From the 54 questionnaires distributed, 3 questionnaires were excluded because the respondents did not indicate their designation with the health care facility, i.e. whether they are doctors, nurses, attendants, etc. In total, we worked with 51 questionnaires. Study participants were mostly doctors (56.86%) followed by nurses (29.41%). Only a few (5.88%) had spent more than 5 years in their facility. Majority of the health care facilities involved were private (82.35%) and the respondents majorly had spent less than one year (49.02%) in their current health care facilities, and the facilities mostly give secondary treatment (47.06%). Majority (58.82% of the respondents indicated that they organize malaria sensitization campaigns to the public (table 1). Most health care facilities (43.14%) receive at least 10 outpatients in a day, 13.73% receive less than 10 patients, and 5 (9.80%) had no records for outpatient count and 1 (1.96%) did not indicate.

Table 1: Demographic characteristics of respondents

Count %

Type of health care services rendered

Primary health care

19

37.26

Secondary health care

24

47.06

Tertiary health care

5

9.8

Unindicated

3

5.88

Ownership

Private

40

78.43

Government

11

21.57

Designation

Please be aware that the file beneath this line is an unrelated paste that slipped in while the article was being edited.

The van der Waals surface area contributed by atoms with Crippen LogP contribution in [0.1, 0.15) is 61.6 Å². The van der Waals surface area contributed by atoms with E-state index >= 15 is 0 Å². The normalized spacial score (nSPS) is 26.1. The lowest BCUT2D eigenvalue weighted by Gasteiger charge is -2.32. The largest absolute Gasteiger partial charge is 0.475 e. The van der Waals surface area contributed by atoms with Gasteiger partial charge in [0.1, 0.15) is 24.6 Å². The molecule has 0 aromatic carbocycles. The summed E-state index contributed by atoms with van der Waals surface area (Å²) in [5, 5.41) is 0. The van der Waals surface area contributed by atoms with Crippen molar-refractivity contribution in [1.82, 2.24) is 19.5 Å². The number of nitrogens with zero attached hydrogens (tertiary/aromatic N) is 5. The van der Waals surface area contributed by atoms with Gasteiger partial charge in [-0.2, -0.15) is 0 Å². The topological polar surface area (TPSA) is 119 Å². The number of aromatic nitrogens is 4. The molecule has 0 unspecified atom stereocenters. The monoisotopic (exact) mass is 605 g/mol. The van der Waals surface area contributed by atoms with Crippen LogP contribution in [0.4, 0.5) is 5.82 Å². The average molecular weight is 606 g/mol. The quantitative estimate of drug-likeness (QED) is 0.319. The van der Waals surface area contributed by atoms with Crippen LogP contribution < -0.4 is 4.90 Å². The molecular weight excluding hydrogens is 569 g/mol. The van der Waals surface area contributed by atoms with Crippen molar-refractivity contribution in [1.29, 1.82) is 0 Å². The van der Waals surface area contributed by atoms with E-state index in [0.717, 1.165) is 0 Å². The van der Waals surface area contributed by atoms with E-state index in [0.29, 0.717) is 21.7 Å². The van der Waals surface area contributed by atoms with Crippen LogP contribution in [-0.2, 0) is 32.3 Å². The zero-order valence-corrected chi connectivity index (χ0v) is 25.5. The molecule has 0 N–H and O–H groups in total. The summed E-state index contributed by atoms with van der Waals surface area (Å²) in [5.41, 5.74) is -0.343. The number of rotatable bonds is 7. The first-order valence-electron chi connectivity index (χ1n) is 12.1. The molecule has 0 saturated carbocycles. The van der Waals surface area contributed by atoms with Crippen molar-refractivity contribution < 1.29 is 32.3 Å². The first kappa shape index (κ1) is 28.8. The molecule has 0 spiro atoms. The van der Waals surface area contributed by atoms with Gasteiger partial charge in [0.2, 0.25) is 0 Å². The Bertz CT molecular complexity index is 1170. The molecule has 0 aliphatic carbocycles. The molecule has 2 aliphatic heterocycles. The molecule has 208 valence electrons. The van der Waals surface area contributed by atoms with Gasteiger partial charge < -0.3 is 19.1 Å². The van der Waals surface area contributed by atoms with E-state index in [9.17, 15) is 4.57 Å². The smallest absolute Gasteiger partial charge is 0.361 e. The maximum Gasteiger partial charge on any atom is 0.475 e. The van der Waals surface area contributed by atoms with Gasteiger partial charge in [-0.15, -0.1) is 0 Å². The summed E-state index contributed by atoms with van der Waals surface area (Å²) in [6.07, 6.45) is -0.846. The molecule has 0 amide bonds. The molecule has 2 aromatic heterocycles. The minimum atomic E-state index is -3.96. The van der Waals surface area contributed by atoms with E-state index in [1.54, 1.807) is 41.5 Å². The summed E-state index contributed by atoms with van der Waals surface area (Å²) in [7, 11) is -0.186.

Doctor

29

56.86

Matron

5

9.8

Nurse

15

29.41

Other

2

3.92

Participant’s years of experience in current facility (Yrs)

<1

25

49.02

5-Jan

20

39.22

>6

3

5.88

Unindicated

3

5.88

Organize awareness programs

Yes

30

58.82

No

21

41.18

3.2 Patient Presentation

Patients visiting the health care facility exhibited fever alone (66.67%), nausea alone (7.84%), fever and nausea (11.77%), fever and diarrhea (1.96%), and fever and at least 2 other symptoms (11.77%). Average malaria cases of >20 in a month occurred the most (62.75%), followed by 10-20 malaria cases monthly (13.73%), 6-10 cases (7.84%), and <5 cases (11.77%). Consecutive adults (above 18 years old) are mostly infected with malaria in the study area with a mean score of 3.025 based on our grading system. Children <6 years old had the least score of 2.857 (Fig. 1). Pregnant women had a score of 2.511. Patients with malaria were mostly of the genotype: AA (78.05%); AS (14.63%); SS (4.88%); AA/AS co-occurring frequency (2.44%); and other genotypes (2.44%).